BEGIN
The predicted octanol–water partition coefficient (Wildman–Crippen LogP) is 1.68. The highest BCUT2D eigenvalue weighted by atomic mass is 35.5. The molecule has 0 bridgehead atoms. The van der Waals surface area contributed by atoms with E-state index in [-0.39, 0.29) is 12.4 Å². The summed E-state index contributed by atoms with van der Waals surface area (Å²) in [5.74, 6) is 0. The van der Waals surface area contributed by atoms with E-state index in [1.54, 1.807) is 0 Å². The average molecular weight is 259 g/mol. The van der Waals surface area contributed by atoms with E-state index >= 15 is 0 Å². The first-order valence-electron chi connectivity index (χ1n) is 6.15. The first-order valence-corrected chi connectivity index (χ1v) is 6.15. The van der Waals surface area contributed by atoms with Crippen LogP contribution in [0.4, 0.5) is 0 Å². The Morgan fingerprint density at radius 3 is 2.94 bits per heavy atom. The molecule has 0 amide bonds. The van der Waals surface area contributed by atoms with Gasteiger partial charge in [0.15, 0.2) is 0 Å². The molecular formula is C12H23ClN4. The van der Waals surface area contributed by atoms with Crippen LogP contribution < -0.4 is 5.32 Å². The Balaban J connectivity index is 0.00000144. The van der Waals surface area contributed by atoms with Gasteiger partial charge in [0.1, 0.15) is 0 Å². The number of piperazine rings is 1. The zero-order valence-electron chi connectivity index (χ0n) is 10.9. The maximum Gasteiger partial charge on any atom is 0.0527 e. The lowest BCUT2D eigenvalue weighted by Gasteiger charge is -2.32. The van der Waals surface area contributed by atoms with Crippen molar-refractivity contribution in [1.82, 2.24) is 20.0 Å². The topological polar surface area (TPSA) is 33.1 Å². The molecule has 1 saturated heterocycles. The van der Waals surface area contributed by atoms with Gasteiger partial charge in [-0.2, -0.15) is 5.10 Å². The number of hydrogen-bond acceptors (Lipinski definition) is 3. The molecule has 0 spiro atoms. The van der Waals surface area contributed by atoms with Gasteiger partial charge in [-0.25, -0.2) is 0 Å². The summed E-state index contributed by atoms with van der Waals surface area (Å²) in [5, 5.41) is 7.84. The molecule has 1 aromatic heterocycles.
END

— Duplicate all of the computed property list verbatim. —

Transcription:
The predicted octanol–water partition coefficient (Wildman–Crippen LogP) is 1.68. The highest BCUT2D eigenvalue weighted by atomic mass is 35.5. The molecule has 0 bridgehead atoms. The van der Waals surface area contributed by atoms with E-state index in [-0.39, 0.29) is 12.4 Å². The summed E-state index contributed by atoms with van der Waals surface area (Å²) in [5.74, 6) is 0. The van der Waals surface area contributed by atoms with E-state index in [1.54, 1.807) is 0 Å². The average molecular weight is 259 g/mol. The van der Waals surface area contributed by atoms with E-state index >= 15 is 0 Å². The first-order valence-electron chi connectivity index (χ1n) is 6.15. The first-order valence-corrected chi connectivity index (χ1v) is 6.15. The van der Waals surface area contributed by atoms with Crippen LogP contribution in [0.4, 0.5) is 0 Å². The Morgan fingerprint density at radius 3 is 2.94 bits per heavy atom. The molecule has 0 amide bonds. The van der Waals surface area contributed by atoms with Gasteiger partial charge in [0.15, 0.2) is 0 Å². The molecular formula is C12H23ClN4. The van der Waals surface area contributed by atoms with Crippen LogP contribution < -0.4 is 5.32 Å². The Balaban J connectivity index is 0.00000144. The van der Waals surface area contributed by atoms with Gasteiger partial charge in [0.1, 0.15) is 0 Å². The number of piperazine rings is 1. The zero-order valence-electron chi connectivity index (χ0n) is 10.9. The maximum Gasteiger partial charge on any atom is 0.0527 e. The lowest BCUT2D eigenvalue weighted by Gasteiger charge is -2.32. The van der Waals surface area contributed by atoms with Crippen molar-refractivity contribution in [1.82, 2.24) is 20.0 Å². The topological polar surface area (TPSA) is 33.1 Å². The molecule has 1 saturated heterocycles. The van der Waals surface area contributed by atoms with Gasteiger partial charge in [-0.2, -0.15) is 5.10 Å². The number of hydrogen-bond acceptors (Lipinski definition) is 3. The molecule has 0 spiro atoms. The van der Waals surface area contributed by atoms with Gasteiger partial charge in [-0.25, -0.2) is 0 Å². The summed E-state index contributed by atoms with van der Waals surface area (Å²) in [5, 5.41) is 7.84. The molecule has 1 aromatic heterocycles.